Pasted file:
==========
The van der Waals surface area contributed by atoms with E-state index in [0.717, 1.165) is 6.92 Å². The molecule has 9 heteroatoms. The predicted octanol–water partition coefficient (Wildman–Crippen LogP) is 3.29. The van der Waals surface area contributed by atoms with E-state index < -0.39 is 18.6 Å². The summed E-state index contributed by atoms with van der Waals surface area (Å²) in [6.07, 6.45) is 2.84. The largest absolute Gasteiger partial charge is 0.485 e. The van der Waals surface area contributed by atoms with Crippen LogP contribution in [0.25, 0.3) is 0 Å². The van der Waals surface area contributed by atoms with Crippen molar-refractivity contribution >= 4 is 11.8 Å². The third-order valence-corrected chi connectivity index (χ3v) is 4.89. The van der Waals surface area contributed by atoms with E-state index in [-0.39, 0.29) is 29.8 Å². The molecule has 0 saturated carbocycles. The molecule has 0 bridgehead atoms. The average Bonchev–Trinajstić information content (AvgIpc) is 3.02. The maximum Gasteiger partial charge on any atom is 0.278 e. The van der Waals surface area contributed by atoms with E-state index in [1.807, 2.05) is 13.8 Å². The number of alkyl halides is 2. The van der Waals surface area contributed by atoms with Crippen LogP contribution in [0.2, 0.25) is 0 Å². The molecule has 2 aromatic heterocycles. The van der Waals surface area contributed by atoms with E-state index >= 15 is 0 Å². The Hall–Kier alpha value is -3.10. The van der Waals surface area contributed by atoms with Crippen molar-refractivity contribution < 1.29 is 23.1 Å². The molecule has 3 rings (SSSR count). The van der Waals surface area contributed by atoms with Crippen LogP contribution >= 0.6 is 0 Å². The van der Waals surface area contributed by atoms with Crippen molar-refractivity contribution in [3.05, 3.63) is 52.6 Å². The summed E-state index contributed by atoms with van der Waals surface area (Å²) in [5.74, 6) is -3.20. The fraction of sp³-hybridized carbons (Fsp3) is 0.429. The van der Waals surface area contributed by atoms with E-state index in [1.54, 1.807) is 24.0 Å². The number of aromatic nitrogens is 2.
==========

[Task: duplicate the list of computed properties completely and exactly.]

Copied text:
The van der Waals surface area contributed by atoms with E-state index in [0.717, 1.165) is 6.92 Å². The molecule has 9 heteroatoms. The predicted octanol–water partition coefficient (Wildman–Crippen LogP) is 3.29. The van der Waals surface area contributed by atoms with E-state index < -0.39 is 18.6 Å². The summed E-state index contributed by atoms with van der Waals surface area (Å²) in [6.07, 6.45) is 2.84. The largest absolute Gasteiger partial charge is 0.485 e. The van der Waals surface area contributed by atoms with Crippen LogP contribution in [0.25, 0.3) is 0 Å². The van der Waals surface area contributed by atoms with Crippen molar-refractivity contribution >= 4 is 11.8 Å². The third-order valence-corrected chi connectivity index (χ3v) is 4.89. The van der Waals surface area contributed by atoms with E-state index in [-0.39, 0.29) is 29.8 Å². The molecule has 0 saturated carbocycles. The molecule has 0 bridgehead atoms. The average Bonchev–Trinajstić information content (AvgIpc) is 3.02. The maximum Gasteiger partial charge on any atom is 0.278 e. The van der Waals surface area contributed by atoms with E-state index in [1.807, 2.05) is 13.8 Å². The number of alkyl halides is 2. The van der Waals surface area contributed by atoms with Crippen LogP contribution in [0.2, 0.25) is 0 Å². The molecule has 2 aromatic heterocycles. The van der Waals surface area contributed by atoms with E-state index >= 15 is 0 Å². The Hall–Kier alpha value is -3.10. The van der Waals surface area contributed by atoms with Crippen molar-refractivity contribution < 1.29 is 23.1 Å². The molecule has 3 rings (SSSR count). The van der Waals surface area contributed by atoms with Crippen LogP contribution >= 0.6 is 0 Å². The van der Waals surface area contributed by atoms with Crippen molar-refractivity contribution in [3.05, 3.63) is 52.6 Å². The summed E-state index contributed by atoms with van der Waals surface area (Å²) in [5.74, 6) is -3.20. The fraction of sp³-hybridized carbons (Fsp3) is 0.429. The van der Waals surface area contributed by atoms with E-state index in [1.54, 1.807) is 24.0 Å². The number of aromatic nitrogens is 2.